Total A + T and G + C content of the complete mt genome was 73.0% and 27.0%, respectively, consistent with the nucleotide content of lice reported in previous studies [11, 15] (Table 2). Negative AT skew (−23.3) and positive GC skew (18.9) were found (Table 2), consistent with other louse mt genomes [11, 15]. All bird lice from the Philopteridae reported to date have strong strand asymmetry (GC skew between 6.3% and 38.1%) (Table 2).

Table 2 Nucleotide composition of the mt genomes of Philopteridae species, including that of Falcolipeurus suturalis

Annotation

As the mt genomes of parasitic lice can contain non-standard initiation codons [1, 5, 13], their identification can be challenging. In F. suturalis, all protein-coding genes used ATNs (ATA, ATG, ATT) or TTG as their initiation codons. Four genes (cox1, atp6, cox3, and cox2) use ATA, five (nad6, nad2, nad5, atp8, and nad1) use ATG, three (nad3, nad4L, and nad4) use ATT, and one (cytb) uses TTG (Table 1). All protein-coding genes had standard (TAA or TAG) or partial (TA or T) termination codons (Table 1). Eight genes (cox1, atp6, nad6, cox3, nad2, cox2, atp8, and nad4L) use TAA, three genes (nad4, nad3, and cytb) use TAG, nad1 uses TA, and nad5 genes use T (Table 1). Incomplete termination codons (TA or T) were found for nad1 and nad5 genes, which has been found in other bird lice, including B. macrocnemis (nad1) and F. quadripustulatus (nad5, nad6 and nad1). In the F. suturalis mt genome, rrnL was located between rrnS and tRNA-Ala, while rrnS was between tRNA-Asn and rrnL (Fig. 2; Table 1). The lengths of rrnS and rrnL were 726 bp and 1075 bp, respectively. tRNA genes varied from 61 to 71 bp in length (Table 1). All 22 tRNA genes can be folded into the canonical cloverleaf structure (Fig. 3), consistent with previous studies [31, 32]. Apart from the coding regions, we identified three non-coding regions. Non-coding region (NC1) (829 bp), located between nad4 and tRNA-LeuUUR, has the highest A + T content of 75.4% while non-coding region (NC2) (722 bp; A + T = 74.4%) is located between cox2 and nad5 and non-coding region (NC3) (425 bp; A + T = 75.1%) is located between tRNA-Gly and nad3 (Table 1).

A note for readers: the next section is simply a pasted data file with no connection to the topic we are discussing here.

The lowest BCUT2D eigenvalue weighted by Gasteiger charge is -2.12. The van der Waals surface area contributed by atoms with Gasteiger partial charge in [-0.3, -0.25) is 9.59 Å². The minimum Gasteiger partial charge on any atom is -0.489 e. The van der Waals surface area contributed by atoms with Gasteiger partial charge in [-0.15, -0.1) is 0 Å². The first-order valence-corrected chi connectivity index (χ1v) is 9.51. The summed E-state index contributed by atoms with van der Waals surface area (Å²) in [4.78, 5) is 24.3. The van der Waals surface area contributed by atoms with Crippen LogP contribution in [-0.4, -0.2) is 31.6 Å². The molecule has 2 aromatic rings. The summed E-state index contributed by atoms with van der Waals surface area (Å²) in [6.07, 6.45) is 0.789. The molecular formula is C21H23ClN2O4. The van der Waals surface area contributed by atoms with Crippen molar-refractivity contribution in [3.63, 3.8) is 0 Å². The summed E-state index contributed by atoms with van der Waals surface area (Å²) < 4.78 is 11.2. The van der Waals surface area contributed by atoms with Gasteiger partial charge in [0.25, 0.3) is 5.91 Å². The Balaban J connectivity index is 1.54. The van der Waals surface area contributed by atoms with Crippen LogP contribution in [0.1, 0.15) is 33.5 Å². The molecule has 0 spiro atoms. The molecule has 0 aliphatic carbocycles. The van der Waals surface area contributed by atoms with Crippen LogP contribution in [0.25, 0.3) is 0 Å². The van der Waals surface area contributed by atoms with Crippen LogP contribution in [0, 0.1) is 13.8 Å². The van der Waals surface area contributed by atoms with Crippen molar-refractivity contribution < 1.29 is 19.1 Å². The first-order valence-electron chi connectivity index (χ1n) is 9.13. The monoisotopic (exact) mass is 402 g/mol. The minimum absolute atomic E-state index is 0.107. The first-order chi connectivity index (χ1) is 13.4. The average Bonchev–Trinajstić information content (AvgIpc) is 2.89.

Fig. 2
figure 2

The mt genome of Falcolipeurus suturalis. All genes are on the same DNA strand and are transcribed clockwise, except for tRNA-Arg (R). Protein-coding and rRNA genes are indicated with the standard nomenclature. tRNA genes are indicated with the one-letter code of their corresponding amino acids. There are two tRNA genes for leucine: L1 for codons CUN and L2 for UUR; and two tRNA genes for serine: S1 for codons AGN and S2 for UCN. “NCR1” refers to the first non-coding region. “NCR2” refers to the second non-coding region. “NCR3” refers to the third non-coding region

Fig. 3
figure 3